Safety net yourself for the She-conomy?
I wrote this weeks column for The National, with the mindset to not just educate ourselves about money but to also put the steps into action and actually do it.
Herewith are the first steps for forward thinking women of the she-conomy.
Janelle: In the driving seat, but do keep an eye on the road ahead
The National, Janelle Malone, Jun 29, 2013
Right now, it’s a wonderful time to be a woman, especially earning a tax-free income in the UAE. With the right financial knowledge, we can look great, feel fabulous, and have money in our bank accounts too.
This attitude will allow us to retire comfortably and in style. However, all of this comes with one condition. Start shaping your financial goals as early as possible and you can rest assured that you are taking the right steps to define and reach those goals with ease.
We are now living in the decade known as the She-conomy. What this means is that as women, we are fast becoming the earners, spenders and the drivers of the economy. In the next financial decade, it’s projected that over one billion women will enter the workforce. For most of us, this equates to working full-time while remaining the primary caregivers at home! Family responsibilities will inevitably shape our attitudes towards money.
But with this new financial prowess also comes responsibility. Why? Well, everyone will be targeting us for a piece of our money pie. Brands and marketers are already dedicating entire advertising campaigns toward the female demographic – especially women between the ages of 18 and 35. But while the charm and compliments may be flattering, it can be hazardous to our bottom line. The onus is on us to be street-smart and level-headed, and handle our purse strings with caution.
Are we ready?
The question we must ask ourselves truthfully is: are we ready? At every turn, we have brands telling us that we need this and we need that. What we really need is to get in touch with ourselves, our own personal goals, and then live our lives accordingly. These terms do not include keeping up with the Jones’, but rather living according to our own inner life plan. Without this mindset, it’s very easy to get caught up in the ‘I want what she’s got’ cycle. Before you know it, you could easily lose focus of what’s important to you and find yourself spiraling into debt.
Habits create more habits
What are your spending habits? What do you love to do? What is important to you now, and in the future? And what can you go without? Take the time to answer these questions for yourself – many brands will try their hardest to dictate to YOU what they think you want and need. It’s extremely important to know the difference, to better control your spending and nip any bad habits in the bud, before they become a lifelong trend.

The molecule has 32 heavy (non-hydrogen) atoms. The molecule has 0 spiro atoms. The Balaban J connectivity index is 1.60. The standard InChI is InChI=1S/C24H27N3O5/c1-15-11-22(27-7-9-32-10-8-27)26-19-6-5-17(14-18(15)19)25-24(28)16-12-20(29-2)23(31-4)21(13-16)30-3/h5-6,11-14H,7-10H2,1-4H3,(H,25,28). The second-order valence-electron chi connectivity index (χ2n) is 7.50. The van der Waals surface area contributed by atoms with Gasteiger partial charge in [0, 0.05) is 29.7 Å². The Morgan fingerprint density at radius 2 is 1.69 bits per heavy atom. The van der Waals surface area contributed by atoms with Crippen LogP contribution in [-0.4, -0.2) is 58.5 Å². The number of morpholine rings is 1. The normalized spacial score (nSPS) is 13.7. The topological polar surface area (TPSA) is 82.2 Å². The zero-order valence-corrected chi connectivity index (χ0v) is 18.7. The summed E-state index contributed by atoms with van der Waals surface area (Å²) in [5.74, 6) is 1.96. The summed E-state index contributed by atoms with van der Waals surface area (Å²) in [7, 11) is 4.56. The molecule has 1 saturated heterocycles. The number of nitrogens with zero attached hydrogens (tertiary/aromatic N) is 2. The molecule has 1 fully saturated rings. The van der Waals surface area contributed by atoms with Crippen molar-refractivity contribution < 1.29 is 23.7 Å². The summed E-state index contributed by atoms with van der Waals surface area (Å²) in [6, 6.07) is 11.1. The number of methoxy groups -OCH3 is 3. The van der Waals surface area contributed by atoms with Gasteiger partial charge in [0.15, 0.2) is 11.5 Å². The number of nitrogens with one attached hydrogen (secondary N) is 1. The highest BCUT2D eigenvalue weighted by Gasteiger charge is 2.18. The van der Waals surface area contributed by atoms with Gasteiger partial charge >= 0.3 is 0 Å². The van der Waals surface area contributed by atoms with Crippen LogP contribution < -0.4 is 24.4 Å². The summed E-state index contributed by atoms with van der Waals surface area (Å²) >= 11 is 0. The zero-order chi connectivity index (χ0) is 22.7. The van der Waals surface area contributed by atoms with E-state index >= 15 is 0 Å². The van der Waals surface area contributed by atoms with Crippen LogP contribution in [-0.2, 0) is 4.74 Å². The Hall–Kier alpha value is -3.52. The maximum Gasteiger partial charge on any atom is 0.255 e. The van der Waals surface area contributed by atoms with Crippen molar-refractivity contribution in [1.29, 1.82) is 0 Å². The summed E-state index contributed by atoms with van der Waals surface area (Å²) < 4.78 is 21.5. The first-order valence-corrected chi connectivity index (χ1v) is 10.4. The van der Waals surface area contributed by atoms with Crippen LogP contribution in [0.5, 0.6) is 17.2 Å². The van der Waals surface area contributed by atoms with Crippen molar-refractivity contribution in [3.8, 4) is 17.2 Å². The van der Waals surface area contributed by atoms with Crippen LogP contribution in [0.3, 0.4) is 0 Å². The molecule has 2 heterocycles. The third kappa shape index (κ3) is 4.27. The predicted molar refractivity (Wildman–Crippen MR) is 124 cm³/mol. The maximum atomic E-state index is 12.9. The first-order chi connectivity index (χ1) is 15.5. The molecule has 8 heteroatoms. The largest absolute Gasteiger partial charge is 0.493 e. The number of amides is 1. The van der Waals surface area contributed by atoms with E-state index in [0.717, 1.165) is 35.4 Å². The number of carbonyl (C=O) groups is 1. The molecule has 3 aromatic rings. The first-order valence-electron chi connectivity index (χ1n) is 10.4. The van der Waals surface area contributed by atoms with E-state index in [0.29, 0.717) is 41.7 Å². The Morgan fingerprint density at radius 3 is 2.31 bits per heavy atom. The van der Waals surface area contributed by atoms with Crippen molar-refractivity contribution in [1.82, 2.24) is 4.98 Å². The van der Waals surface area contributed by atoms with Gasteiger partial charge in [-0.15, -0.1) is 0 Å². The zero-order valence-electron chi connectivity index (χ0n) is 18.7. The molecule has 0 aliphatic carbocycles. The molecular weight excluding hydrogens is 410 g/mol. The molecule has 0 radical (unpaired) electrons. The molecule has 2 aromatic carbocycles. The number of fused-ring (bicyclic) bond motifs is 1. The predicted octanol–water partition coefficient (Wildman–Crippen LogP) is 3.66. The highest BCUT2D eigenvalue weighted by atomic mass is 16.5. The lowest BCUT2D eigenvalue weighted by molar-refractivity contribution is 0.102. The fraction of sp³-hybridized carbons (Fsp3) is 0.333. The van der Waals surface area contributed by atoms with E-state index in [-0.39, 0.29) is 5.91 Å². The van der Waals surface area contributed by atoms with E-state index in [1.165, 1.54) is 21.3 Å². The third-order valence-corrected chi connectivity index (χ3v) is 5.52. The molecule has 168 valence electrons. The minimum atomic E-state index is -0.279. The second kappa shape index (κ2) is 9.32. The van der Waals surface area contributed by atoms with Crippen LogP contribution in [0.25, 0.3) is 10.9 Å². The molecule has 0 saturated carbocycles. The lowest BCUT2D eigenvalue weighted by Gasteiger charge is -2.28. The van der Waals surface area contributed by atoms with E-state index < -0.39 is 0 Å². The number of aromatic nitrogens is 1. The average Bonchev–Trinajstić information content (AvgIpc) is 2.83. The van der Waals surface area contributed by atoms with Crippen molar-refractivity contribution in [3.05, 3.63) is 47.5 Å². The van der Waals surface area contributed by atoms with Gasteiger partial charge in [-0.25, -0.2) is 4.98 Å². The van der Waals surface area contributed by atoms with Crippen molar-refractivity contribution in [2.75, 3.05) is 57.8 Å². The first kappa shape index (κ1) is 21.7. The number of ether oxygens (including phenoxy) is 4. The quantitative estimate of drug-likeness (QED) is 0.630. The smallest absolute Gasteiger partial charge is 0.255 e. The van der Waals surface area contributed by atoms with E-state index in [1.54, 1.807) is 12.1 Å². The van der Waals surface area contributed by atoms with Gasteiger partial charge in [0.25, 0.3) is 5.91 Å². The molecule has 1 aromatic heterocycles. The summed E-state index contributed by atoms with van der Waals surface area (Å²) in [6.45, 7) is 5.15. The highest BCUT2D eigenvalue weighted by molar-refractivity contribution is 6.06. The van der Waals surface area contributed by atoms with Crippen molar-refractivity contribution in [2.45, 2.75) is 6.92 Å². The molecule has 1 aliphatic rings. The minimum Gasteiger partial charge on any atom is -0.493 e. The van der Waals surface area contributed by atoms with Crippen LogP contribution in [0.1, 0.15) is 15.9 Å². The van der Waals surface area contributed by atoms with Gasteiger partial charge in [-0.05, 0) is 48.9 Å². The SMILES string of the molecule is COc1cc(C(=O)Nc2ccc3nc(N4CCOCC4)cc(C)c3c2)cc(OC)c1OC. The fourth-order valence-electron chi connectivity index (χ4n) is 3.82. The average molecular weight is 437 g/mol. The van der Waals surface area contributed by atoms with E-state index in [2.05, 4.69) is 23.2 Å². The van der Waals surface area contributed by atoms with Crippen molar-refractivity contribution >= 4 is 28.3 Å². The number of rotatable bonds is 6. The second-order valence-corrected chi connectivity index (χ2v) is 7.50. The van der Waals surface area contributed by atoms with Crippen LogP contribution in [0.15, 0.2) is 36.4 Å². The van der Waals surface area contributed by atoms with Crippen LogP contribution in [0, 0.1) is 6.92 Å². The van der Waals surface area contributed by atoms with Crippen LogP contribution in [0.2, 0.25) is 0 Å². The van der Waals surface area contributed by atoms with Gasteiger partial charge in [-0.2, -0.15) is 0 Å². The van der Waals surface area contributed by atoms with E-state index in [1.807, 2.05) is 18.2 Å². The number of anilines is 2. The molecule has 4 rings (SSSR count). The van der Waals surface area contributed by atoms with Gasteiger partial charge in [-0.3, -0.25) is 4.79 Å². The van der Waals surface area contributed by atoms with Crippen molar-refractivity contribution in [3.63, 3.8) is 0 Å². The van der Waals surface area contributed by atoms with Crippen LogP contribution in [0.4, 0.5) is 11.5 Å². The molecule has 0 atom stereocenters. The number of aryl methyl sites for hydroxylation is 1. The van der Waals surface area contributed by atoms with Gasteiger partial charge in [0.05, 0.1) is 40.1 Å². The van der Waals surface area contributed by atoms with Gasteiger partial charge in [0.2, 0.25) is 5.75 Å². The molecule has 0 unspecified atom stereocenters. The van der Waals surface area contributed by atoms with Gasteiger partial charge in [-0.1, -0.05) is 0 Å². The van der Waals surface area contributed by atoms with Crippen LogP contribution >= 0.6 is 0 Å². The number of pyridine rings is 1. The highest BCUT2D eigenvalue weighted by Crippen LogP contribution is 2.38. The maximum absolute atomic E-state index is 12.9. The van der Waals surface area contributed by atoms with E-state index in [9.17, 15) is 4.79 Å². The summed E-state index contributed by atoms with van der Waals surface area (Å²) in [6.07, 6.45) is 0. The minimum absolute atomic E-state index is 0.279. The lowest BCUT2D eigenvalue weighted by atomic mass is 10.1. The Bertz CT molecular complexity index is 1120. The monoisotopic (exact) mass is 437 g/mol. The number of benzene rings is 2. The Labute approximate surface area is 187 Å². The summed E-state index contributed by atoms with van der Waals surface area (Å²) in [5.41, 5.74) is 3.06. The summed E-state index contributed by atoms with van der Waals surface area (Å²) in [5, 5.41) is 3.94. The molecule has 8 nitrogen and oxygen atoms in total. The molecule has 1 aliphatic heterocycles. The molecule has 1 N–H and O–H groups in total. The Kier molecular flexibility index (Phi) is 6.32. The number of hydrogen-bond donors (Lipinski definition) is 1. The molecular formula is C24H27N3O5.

The best way for women to become smart consumers is to learn and educate ourselves. This begins by understanding your income and expenses, as well as the importance of saving. Then, identify what YOU value and spend accordingly and within your budget.
Every woman should be aware of how much she needs to save for her retirement. Women today are living up to six to nine years longer than their male counterparts – gone are the days of simply relying on your partner’s financial plan. In fact, should your spouse pass away without the necessary documents in order, you could find yourself faced with a chunky inheritance-tax bill. Unfortunately many women in this situation don’t have the funds to pay this bill and, until this amount is paid, won’t receive a cent of their own money or inheritance.
So the question on every woman’s lips right now is: how much should I be saving? In short, you should be saving 20%-30% of your wage each month. Aim to invest this money at a growth rate of around 10%. I believe women should look for funds that offer a diversified investment portfolio. Essentially this means not putting all of your eggs in one basket. But this really is just the beginning – women should do their own research, and always play an active role in their own financial plan.
There is a myriad of investment options out there. Don’t simply take the first option offered to you by your bank. It’s more than possible to get a portfolio designed specifically tailored to your needs. Also, know your terms and conditions. There will always be a ‘standard terms’ element to any investment plan that you take on. Don’t be afraid to ask questions and make sure that you fully understand what you are agreeing to.
What else do I need as a safety net?
Situations arise in all of our lives when we’re either out of work or need cash quickly. For these unexpected events, you should aim to create a three-month salary safety net. In addition, the basis of a sound financial plan should always include insurance such as health, critical illness and life insurance.
By adopting these principals, women can empower themselves in their financial security and rest assured; they’ll definitely be able to sleep at night and know that they are protected.